Magalang was one of the major agricultural towns in Pampanga. The economic life of the Magaleños was primarily centered on agriculture. Rice, sugarcane and tobacco as one of the leading products of the town. The peasants are the one of the largest labor groups of Magalang; ranging from the Spanish period until the early Japanese period. Extensive abuses committed by the landlords to their peasants, provoked the peasantry to adopt new ideologies to check the grave abuses of their landlords, to promote their rights and to attain decent living conditions. Their landlords becomes "sources of their food and loans in the event of an emergency or failed crop". Sometimes, their landlords imposed high interests to the loans of their peasants or casamacs, and they will become burdened to their debts. Their debts subsequently pass to their own children until they pay debts to their landlords. Some of the testamentos of the landlords revealed the total debts incurred by their casamacs. The testament of Don Aniceto S. Lacson in 1888 revealed that his thirteen casamacs owed him one thousand eighty nine pesos; while the fourteen casamacs of Don Doroteo S. Lacson owed him six hundred pesos; and the twelve casamacs of Don Faustino P, Tuazon owed him one hundred eighty pesos. 

The poor conditions of the casamacs led to their discontent, and they will resort to mass walkouts and rallies organized by the local peasant groups. In 1934, the Magalang chapter of Aguman ding Maldang Talapagobra founded by Pedro Abad Santos, was established in barrio San Antonio. Eusebio Aquino was appointed as leader of Magalang chapter of AMT. Many of the peasantry joined this group to voiced out their grievances against their landlords. And also, to promote their protection and enjoy their rights. In 1937 and 1940 elections, AMT fielded candidates and Eusebio Aquino was fielded for mayoral seat. He was defeated by the chief of police, Jose M. Navarro. However, a Magaleño gained the mayoralty seat in the socialist nerve of Pampanga; a son of landlord, Vivencio Baron Cuyugan was proclaimed as the first socialist mayor of San Fernando and also first in the Philippines. 

Peasants in Magalang staged mass walkouts and strikes in 1930s. A petition letter signed by Mayor Jose M. Navarro together with one hundred thirty eight prominent personalities in Magalang addressed to the Archbishop of Manila in 1938, to established a socio-religious group, Accion Catolica. In their petition, they stipulated that "the border town of Magalang, it was infested by the communists, socialists and even Sakdalistas". They added that "in the milling month of August, 1937, they staged a general strike and paralyzed the industry". In the year also, eighty casamacs of Don Eustaquio F. Dizon in sitio Mitla, staged a strike. They demanded that the wages of the workers plowing with landlord's carabaos increased from fifty centavos to one peso. Those workers who using their own carabaos were asking to increase their wages from sixty five centavos up to one peso and forty centavos. Aside from strikes, peasants also burned some of sugarcane fields in Magalang. In 1939, a strike was staged again by the peasants, resulting of killing of a migrant worker. In the same year also, sugarcane fields were also burned down. In 1940, a similar strike was also staged by the peasants.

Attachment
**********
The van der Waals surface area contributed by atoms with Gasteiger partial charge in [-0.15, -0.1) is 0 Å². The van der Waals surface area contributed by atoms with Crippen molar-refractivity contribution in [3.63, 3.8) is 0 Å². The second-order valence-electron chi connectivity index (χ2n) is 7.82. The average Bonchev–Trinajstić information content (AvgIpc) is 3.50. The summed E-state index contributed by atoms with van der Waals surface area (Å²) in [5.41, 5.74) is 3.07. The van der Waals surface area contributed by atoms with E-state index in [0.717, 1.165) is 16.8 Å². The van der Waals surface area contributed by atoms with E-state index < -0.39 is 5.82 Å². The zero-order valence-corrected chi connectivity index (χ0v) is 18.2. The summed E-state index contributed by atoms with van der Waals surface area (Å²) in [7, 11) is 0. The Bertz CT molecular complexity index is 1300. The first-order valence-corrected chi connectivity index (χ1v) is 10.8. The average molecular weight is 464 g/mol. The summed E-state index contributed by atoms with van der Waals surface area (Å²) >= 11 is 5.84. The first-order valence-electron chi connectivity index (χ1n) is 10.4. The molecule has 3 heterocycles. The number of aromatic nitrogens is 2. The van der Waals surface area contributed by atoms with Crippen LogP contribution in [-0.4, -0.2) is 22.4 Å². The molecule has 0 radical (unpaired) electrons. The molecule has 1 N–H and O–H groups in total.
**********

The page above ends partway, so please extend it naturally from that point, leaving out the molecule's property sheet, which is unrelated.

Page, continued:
To counter the spread of communist and socialist ideologies in Magalang, a socio-religious group, Accion Catolica was founded in 1938 by the parish priest, Fr. Sixto Manaloto with the help of prominent sugar planters of Magalang. They attempted to promote the teaching of catechism in public schools to counter the spread of ideas of communism and socialism. They also conducted literacy conferences those who cannot afford formal education. And also, an adult education was launched among illiterate adult learners.   

The peasant unrest continued become more active when the occupation of the Japanese started. And until the formal establishment of Hukbo ng Bayan Laban sa Hapon, the peasants grew their perseverance to attain their goals to become free from fiefdom. With series of social and economic reforms imposed by the past administrations, their goals gradually attained, and some of them attained decent living conditions. Others they continued their struggle to attain of what the communism and socialism promised to them. 

Photo Credits:



Letter to the Archbishop of Manila dated January 28, 1938, Magalang, Pampanga, 169 signatories. Archdiocese of Manila Archives

Testamento de Don Aniceto S. Lacson, Magalang, Pampanga dated: March 16, 1888

Testamento de Don Doroteo S. Lacson, Magalang, Pampanga dated: December 28, 1885

Testamento de Don Faustino P. Tuazon, Magalang, Pampanga dated: December 9, 1889

Singsing: Bravehearts: Kapampangan Rebels, Radicals and Renegades who Changed Philippine History, Pampanga Burning, page 106.

Larkin, John A., Sugar and the Origins or Modern Philippine Society, (1993) University of California Press pages 222-223. 

Timberman, David G. A Changeless Land, Continuity and Change in Philippine Politics 

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